The county I live in has had a mandatory mask order on, then off, then on again. Currently the "on" again appears to be long term. People as a whole around here appear to be abiding by the mask order. The rebellious ones seem to make the news or social media, but I haven't seen it happen personally and I get to travel around a lot for work.

We serve commercial and government businesses. Those government businesses are local, county, state, independent school districts, universities, public transit, etc. The commercial businesses are manufacturing plants, or high rise buildings with oil and gas, medical, insurance, and tech companies. Many of the commercial companies we serve are small businesses.

The small businesses we serve also serve large companies and government entities. You could think of them as the locally owned restaurants that serve breakfast, lunch, and early dinners to office workers. But they aren't in the restaurant biz. These particular companies' primary reason for being is to make money off of large businesses.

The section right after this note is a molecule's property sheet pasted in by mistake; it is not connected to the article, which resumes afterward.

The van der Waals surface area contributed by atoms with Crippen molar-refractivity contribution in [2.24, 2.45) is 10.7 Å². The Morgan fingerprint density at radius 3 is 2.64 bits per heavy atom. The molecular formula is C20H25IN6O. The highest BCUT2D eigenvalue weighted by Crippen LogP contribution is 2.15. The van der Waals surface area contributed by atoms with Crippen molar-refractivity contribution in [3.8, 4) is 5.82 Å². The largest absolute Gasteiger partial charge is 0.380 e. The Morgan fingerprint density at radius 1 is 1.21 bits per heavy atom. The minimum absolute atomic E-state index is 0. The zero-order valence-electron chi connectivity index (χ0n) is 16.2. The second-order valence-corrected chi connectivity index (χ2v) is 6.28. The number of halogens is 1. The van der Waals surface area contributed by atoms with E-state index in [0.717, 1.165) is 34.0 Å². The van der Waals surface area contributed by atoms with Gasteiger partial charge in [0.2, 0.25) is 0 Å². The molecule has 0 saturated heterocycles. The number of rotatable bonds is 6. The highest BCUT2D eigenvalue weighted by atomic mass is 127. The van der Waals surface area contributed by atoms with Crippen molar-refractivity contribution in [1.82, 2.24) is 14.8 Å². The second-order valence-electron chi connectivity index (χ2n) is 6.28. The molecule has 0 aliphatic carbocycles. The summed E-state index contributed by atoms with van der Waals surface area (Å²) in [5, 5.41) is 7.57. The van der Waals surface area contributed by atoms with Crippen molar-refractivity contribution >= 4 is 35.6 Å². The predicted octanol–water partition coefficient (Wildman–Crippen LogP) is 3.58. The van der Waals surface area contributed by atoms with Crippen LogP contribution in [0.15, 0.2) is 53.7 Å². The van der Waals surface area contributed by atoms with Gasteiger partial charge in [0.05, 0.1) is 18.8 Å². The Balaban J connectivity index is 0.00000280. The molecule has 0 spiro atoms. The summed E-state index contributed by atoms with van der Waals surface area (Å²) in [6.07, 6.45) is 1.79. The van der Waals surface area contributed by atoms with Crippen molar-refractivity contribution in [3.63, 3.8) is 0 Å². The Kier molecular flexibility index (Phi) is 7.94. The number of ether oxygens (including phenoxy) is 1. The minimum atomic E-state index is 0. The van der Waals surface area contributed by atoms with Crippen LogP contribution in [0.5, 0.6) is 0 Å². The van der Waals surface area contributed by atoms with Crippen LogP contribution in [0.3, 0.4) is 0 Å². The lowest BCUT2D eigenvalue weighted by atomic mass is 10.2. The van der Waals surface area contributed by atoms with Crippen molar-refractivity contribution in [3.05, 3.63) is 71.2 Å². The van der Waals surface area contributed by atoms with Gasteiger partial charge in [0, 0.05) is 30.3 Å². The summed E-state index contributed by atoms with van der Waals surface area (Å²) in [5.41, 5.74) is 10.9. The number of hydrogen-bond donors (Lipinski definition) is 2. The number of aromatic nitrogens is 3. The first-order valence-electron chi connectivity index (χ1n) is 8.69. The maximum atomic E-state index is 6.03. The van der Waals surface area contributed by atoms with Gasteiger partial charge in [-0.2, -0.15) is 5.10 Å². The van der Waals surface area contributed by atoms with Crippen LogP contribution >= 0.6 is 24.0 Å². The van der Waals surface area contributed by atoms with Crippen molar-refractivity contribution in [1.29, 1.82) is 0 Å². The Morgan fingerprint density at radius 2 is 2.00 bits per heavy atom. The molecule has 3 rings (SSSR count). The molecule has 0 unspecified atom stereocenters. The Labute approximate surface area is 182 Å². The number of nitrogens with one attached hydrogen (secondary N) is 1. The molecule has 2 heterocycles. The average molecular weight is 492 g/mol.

Most small businesses I've been to have laid off a good percentage of staff. Numbers are running 20 to 60% layoffs depending on the company I've been to. The smaller the company, the higher the layoff percentage. Many small companies are scaled back to just the owners keeping the doors open.

Oil and gas didn't mess around with furloughs for long, and laid off large percentages of staff.

Many of the government entities that require on-site staff have their employees working 5 days on / 5 days off. Which means half the staff is present at all times. Except they are sitting around at work and doing virtually nothing as there is little to do.

Many businesses have shortened their work days, or work weeks. I have to call ahead to see who is open when I return to install parts from a prior service call.

I've heard first hand from several ex-employees now how that companies are writing up employees for minor offenses that in the past were overlooked or not enforced. The offenses are used to start a very short document trail to force an employee to sign a resignation so that the employee isn't fired. Which means getting unemployment benefits are going to be very hard if not impossible to receive for those employees.

Regarding people that get to work at home via computer and phone, well that's hard for me to gauge here. I hardly interact with office or cubicle occupants except to get paid by a purchasing department or get a sign off by a manager. So, all these empty cubicles could be laid off employees or people working from home, I really don't know.